So, on Saturday, after 6ish hours of meetings for CONvergence, a couple of friends came over to help us do just that.

Here is the result:

Can I just say? MY FRIENDS ARE AMAZING. For so many reasons. But in this case…I mean, just look at it! It’s beautiful!

I keep walking into the room and just STARING.

I love everything about it. I love the shape, I love the balance, the colors, the way not all the frames have to be black to look like they belong. I love having all the disparate pieces that add up to who I am (and who Sarah is — it’s hers too!) put together like this. And this is just one collage of the three we did!

Moving left to right, we start off with a picture of Princess Mononoke. Beautiful art we bought at CONvergence two years ago from the artist, along with the picture of Nausicaa at the other end. Next in is the newly framed picture of our art print from Beth Kinderman’s album, which arrived just in time to take its rightful place amidst the beauty. Below that is my signed picture (that I bought, did not get in person, SIGH) by the voice cast from the 2012 TMNT. I like everybody, but, let’s be honest, IT IS ALL ABOUT ROB PAULSEN VOICING DONATELLO.

Ahem.

Starting above Beth’s art are a matched pair bought at the same 2017 CONvergence from a different artist; they happen to be characters in a series she puts out, but they also pretty much stand in for Sarah and I (I’m the tiger and she is the hawk). Next to them is the framed Morpho butterfly which was a gift from a friend after I saw them in person when we were in Ecuador in 2009 and proceeded to have a series of life-changing realizations about myself.

Then we have the two big ones, the centerpiece of everything. These we also bought in Ecuador from the artist. They represent the sun god and the moon goddess and they are. Just. Perfect.

(Even if the matting in the frames is giving way — we intend to get that fixed eventually.)

Those two used to hang over our fireplace in the house, so I’ve pretty much been staring at them nonstop for a decade, and I have yet to get tired of them, of the colors, of the symbols. They’re made with banana leaves and recycled paper, if I remember correctly, and the texture is really neat up close, too. Even after all this time, they still speak to me.

Anyway.

Below the moon goddess is a set of three which goes back to 2008 in one of the apartments. All three were found online somewhere (probably a long-dead Deviantart site) and meant to represent the three of us then living together — Sarah, me, and another friend. It was our promise that we would be a home and a refuge for one another, no matter what life threw our way. The friend lived with us for a long time, even in the house for a while, and now lives just across the river from our condo. But for 11 years, we have still be home base for him and for others.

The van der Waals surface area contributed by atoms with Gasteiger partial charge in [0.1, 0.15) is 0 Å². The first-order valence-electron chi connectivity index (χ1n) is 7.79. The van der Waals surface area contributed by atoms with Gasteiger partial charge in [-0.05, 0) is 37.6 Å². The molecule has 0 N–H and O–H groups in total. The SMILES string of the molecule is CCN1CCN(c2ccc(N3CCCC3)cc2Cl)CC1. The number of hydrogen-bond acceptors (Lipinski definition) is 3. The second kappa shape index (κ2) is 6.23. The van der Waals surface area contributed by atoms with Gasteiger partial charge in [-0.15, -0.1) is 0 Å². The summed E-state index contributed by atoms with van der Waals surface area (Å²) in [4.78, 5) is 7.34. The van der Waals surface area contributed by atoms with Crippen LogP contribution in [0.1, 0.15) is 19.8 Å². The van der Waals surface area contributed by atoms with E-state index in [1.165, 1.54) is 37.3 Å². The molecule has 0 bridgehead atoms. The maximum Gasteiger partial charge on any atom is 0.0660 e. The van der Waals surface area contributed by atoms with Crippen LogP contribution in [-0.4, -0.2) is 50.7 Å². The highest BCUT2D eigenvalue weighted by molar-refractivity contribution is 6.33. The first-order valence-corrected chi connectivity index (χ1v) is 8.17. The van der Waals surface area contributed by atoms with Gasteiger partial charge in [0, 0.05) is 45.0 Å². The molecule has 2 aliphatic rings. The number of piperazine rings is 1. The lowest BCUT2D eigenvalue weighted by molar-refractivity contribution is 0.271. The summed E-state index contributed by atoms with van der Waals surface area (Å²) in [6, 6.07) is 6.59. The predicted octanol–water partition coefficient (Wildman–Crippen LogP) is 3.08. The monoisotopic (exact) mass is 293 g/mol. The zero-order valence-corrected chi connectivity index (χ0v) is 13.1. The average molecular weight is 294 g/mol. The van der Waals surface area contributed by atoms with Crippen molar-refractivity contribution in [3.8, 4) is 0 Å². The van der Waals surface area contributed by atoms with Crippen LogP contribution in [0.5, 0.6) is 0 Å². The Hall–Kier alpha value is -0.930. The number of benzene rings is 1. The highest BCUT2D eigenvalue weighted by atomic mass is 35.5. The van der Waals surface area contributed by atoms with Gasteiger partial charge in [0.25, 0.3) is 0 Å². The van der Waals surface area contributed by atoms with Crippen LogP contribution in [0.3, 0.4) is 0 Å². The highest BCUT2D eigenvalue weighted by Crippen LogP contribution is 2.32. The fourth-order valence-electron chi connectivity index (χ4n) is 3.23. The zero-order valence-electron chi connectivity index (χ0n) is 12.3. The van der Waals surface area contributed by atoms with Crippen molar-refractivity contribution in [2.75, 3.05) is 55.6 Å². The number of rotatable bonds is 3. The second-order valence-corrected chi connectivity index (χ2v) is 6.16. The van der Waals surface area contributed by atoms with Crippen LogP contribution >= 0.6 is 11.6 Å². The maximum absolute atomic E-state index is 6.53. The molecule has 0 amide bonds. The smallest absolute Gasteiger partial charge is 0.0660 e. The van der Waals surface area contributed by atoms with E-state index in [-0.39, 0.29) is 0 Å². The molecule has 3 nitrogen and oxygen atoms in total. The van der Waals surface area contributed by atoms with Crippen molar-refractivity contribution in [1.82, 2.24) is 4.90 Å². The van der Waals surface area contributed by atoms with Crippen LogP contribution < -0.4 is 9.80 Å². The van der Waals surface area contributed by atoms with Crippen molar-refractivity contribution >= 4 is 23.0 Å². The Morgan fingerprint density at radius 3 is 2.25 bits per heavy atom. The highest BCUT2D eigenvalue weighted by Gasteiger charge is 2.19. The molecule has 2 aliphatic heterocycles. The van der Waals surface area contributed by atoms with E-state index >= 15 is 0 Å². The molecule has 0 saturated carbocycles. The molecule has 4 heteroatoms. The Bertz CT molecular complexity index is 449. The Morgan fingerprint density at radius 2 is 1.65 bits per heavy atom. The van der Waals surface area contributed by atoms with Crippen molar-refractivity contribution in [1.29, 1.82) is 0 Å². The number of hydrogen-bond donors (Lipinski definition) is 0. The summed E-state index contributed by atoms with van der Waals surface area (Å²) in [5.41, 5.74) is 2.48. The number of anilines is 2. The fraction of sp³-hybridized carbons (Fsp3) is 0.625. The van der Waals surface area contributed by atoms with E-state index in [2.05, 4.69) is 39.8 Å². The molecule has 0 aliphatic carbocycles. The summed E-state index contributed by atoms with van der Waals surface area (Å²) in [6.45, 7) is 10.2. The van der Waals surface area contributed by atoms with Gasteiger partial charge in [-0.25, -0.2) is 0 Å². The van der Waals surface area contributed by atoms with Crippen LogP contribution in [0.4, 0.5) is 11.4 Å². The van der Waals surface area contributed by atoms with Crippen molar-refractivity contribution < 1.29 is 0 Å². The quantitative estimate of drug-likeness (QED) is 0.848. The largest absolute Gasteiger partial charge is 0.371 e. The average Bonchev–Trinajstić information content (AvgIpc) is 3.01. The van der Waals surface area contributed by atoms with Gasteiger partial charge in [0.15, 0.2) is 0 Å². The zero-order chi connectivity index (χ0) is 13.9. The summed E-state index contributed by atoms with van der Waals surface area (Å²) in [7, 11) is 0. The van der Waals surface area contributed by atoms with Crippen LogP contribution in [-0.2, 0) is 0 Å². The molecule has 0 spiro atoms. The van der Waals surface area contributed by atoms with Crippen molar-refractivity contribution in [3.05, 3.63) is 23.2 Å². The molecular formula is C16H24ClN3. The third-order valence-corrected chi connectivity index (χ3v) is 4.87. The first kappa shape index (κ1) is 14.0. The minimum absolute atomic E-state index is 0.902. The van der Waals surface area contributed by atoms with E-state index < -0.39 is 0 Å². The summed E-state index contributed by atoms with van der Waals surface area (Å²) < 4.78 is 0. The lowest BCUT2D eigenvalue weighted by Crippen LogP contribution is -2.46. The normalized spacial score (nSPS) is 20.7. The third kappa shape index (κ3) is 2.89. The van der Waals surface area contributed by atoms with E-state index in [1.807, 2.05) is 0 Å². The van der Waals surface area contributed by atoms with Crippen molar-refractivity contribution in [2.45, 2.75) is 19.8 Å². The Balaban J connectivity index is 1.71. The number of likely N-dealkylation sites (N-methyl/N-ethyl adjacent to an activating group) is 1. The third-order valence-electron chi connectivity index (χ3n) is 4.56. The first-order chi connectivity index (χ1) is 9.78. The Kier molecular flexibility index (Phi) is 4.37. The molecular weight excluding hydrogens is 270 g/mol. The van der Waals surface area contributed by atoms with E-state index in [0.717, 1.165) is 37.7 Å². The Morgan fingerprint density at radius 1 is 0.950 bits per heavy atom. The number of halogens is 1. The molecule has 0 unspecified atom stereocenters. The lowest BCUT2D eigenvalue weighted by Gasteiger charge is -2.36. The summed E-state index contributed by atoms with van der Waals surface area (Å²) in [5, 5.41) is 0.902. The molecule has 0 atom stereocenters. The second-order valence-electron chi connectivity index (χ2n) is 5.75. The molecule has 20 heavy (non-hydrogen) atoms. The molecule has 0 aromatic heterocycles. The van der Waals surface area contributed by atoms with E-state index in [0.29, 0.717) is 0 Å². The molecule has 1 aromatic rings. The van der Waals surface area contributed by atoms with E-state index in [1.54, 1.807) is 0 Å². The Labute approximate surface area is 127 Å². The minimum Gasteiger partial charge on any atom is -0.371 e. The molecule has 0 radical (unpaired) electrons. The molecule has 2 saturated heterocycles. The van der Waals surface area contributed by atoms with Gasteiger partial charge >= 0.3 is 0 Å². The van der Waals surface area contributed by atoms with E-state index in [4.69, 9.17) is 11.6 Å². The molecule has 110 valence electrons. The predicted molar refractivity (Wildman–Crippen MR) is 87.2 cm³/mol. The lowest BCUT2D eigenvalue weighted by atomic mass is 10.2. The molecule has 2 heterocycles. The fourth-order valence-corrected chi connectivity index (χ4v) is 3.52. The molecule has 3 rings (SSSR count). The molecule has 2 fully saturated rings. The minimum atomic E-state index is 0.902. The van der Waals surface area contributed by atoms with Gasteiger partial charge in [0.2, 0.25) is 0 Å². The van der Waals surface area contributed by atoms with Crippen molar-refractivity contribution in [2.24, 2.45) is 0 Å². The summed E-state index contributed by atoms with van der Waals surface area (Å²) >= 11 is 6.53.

The condo really couldn’t be home if it wasn’t home for more than just Sarah and I.

Left of those is my signed picture of Leonard Nimoy as Spock. It was in one of the last batches he ever signed before he passed away, and I was lucky enough to buy it from his website just in time. That was when he was also offering to be a surrogate father or grandfather for people as well, and I got in on that, too. He also sent a free gift when he sent the picture, which I have perma-loaned to my biggest Trekkie friend so she has something of him in her house as well. I miss him in the world and his wisdom and wonderful humor, but I’m so glad to have this piece of a person who helped define me as a nerd when I was sneakily watching TV long after my parents had gone to bed.

Above is my big TMNT print, also bought at CONvergence in 2017 but not by me. That was a gift from a friend who saw it and thought I would love it. I pretty much broke down and cried when he gave it to me. I didn’t even SEE IT when I was looking for art, and it just…I…IT TURTLES OKAY!!!